Shares of United Parcel Service Inc. took a hit Tuesday, as the package delivery giant reported profit and revenue that beat expectations despite a “bumpy” macro environment, but only because higher prices masked a drop in delivery volumes.
slumped 2.6% in midday trading, putting them on track for the lowest close since October 2021.
UPS reported before the opening bell net income that was nearly halved, to $2.66 billion, or $3.03 a share, from $4.79 billion, or $5.47 a share, in the same period a year ago, which was boosted by a $2.5 billion pension benefit.
Excluding nonrecurring items, adjusted earnings per share rose to $3.05 from $2.77, to beat the FactSet consensus of $2.89.
Revenue increased 6.4% to $24.38 billion, above the FactSet consensus of $23.82 billion. Among UPS’s business segments, U.S. Domestic Package revenue grew 8.0% to $15.12 billion, international package revenue increased 5.8% to $4.88 billion and Supply Chain Solutions revenue rose 2.0% to $4.38 billion, with all three topping expectations.
Revenue beat forecasts, even as Chief Executive Carol Tomé said on the post-earnings conference call with analysts that average daily volume “fell short of our plan,” as a number of external factors led to a rollercoaster-like quarter.
The company said sales and volumes were hurt in early January by the surge in COVID-19 cases from the omicron variant, then volume growth turned slightly positive as omicron subsided in February, only to have growth rates turn negative late in the quarter because of a combination of historically high inflation, a surge in energy prices and COVID-19-related lockdowns in Asia.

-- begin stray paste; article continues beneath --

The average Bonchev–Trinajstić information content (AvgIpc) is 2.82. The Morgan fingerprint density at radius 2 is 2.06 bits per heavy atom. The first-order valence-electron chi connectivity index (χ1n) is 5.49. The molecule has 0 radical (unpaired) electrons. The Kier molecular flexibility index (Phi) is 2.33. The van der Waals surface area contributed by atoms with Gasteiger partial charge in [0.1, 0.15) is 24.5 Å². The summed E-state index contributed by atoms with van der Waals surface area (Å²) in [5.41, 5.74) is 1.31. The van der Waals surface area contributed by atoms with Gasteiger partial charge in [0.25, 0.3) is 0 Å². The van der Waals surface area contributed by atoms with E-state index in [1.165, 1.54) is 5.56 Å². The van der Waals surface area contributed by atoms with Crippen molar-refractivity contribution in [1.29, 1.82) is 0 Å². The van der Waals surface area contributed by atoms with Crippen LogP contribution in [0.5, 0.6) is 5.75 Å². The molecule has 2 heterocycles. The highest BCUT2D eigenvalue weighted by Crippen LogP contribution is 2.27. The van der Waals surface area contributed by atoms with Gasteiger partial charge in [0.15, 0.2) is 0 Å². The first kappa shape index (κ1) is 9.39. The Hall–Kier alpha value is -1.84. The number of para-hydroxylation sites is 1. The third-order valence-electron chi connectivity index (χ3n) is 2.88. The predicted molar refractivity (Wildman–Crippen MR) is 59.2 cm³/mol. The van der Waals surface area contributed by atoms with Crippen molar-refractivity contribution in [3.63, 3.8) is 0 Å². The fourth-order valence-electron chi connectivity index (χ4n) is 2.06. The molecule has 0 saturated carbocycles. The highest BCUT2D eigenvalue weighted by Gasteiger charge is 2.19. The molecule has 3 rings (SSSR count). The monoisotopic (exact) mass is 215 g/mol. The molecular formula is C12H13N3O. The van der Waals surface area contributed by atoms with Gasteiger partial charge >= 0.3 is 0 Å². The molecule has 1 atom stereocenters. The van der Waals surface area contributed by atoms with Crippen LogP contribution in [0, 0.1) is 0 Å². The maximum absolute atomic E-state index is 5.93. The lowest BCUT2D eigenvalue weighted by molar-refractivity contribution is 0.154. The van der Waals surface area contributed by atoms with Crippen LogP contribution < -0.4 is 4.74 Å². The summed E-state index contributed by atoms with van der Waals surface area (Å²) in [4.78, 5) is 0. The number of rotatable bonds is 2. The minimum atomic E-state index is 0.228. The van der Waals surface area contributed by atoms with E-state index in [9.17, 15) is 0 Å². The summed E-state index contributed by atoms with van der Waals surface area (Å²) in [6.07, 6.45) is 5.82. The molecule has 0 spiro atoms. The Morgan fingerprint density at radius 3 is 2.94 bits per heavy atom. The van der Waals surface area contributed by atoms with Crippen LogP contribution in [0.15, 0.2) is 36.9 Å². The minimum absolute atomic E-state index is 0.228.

In the U.S., the average daily volume fell 3% from a year ago, as residential volume dropped 7.4%. However, U.S. Domestic Package revenue still grew 8% as revenue per piece increased 9.5%, driven by fuel surcharges and higher base rates.
For the international business, Chief Financial Officer Brian Newman said on the conference call, according to a FactSet transcript, that it was planned for volume to grow, “and it did not.” But international revenue still increased 5.8%, as average daily volume slumped 6.7% but revenue per piece grew 10.5%.
Looking ahead, Newman said he was continuing to pay close attention to macro factors, such as COVID-19, supply-chain constraints, inventory and inflationary pressures and the geopolitical environment. While revenue from Ukraine, Russia and Belarus represented less than 1% of total 2021 revenue, Newman said he was closely monitoring the broader impacts of the war in Ukraine on the global economy.
Despite these uncertainties, Newman said the 2022 guidance for revenue remained at about $102 billion and for operating margin was still about 13.7%. He said, however, that the “path to achieve these financial targets” will be different than when the guidance was first provided in February, as volume growth rates are expected to be lower than previous projections.
“The volume growth rate in the first half of the year is expected to be negative, and we expect it to improve in the second half of the year,” Newman said. “Pricing is expected to remain firm, and we’ll continue to price based on the value we provide to our customers.”
On the bright side, Newman said the 2022 outlook for planned share repurchases was doubled to $2 billion from “at least $1.0 billion.”
UPS’s stock has declined 13.8% year to date, while shares of rival FedEx Corp.
have dropped 22.0%. In comparison, the Dow Jones Transportation Average
of which UPS and FedEx are components, has shed 9.5% this year and the Dow Jones Industrial Average
has lost 7.7%.
Amazon’s ‘Buy With Prime’ doesn’t present much risk
Also on the conference call, Deutsche Bank analyst Amit Mehotra asked how Amazon.com Inc.’s
“Buy With Prime” initiative announced last week, in which Amazon will provide delivery services for some purchases made beyond Amazon’s own website, might eat into UPS’s small- and medium-size businesses (SMB) strategy.
CEO Tomé said UPS has a “very good relationship with Amazon,” which is UPS’s biggest customer.
“As it relates to their latest announcement, we see that as a very clever marketing play by Amazon,” Tomé said, according to a FactSet transcript. “Just putting Amazon Prime badge on an SMB website, if the website even exists, doesn’t present much risk to us, we believe.”